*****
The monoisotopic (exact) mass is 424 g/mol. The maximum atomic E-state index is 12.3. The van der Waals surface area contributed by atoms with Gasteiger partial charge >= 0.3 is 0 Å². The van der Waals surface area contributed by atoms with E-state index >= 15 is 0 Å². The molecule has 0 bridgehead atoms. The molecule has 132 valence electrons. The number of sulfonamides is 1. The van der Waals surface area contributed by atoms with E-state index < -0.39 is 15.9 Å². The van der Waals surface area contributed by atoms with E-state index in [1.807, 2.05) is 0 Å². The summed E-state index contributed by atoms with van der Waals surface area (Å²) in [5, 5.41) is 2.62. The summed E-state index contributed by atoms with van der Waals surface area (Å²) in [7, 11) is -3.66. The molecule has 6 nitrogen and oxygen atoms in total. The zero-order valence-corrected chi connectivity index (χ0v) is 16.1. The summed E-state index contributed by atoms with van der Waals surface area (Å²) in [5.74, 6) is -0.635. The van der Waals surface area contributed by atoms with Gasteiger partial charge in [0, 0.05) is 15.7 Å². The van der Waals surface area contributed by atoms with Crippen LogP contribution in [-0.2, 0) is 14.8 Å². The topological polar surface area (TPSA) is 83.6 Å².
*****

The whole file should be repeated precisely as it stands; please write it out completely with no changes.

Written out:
The monoisotopic (exact) mass is 424 g/mol. The maximum atomic E-state index is 12.3. The van der Waals surface area contributed by atoms with Gasteiger partial charge >= 0.3 is 0 Å². The van der Waals surface area contributed by atoms with E-state index >= 15 is 0 Å². The molecule has 0 bridgehead atoms. The molecule has 132 valence electrons. The number of sulfonamides is 1. The van der Waals surface area contributed by atoms with E-state index < -0.39 is 15.9 Å². The van der Waals surface area contributed by atoms with E-state index in [1.807, 2.05) is 0 Å². The summed E-state index contributed by atoms with van der Waals surface area (Å²) in [5, 5.41) is 2.62. The summed E-state index contributed by atoms with van der Waals surface area (Å²) in [7, 11) is -3.66. The molecule has 6 nitrogen and oxygen atoms in total. The zero-order valence-corrected chi connectivity index (χ0v) is 16.1. The summed E-state index contributed by atoms with van der Waals surface area (Å²) in [5.74, 6) is -0.635. The van der Waals surface area contributed by atoms with Gasteiger partial charge in [0, 0.05) is 15.7 Å². The van der Waals surface area contributed by atoms with Crippen LogP contribution in [-0.2, 0) is 14.8 Å². The topological polar surface area (TPSA) is 83.6 Å².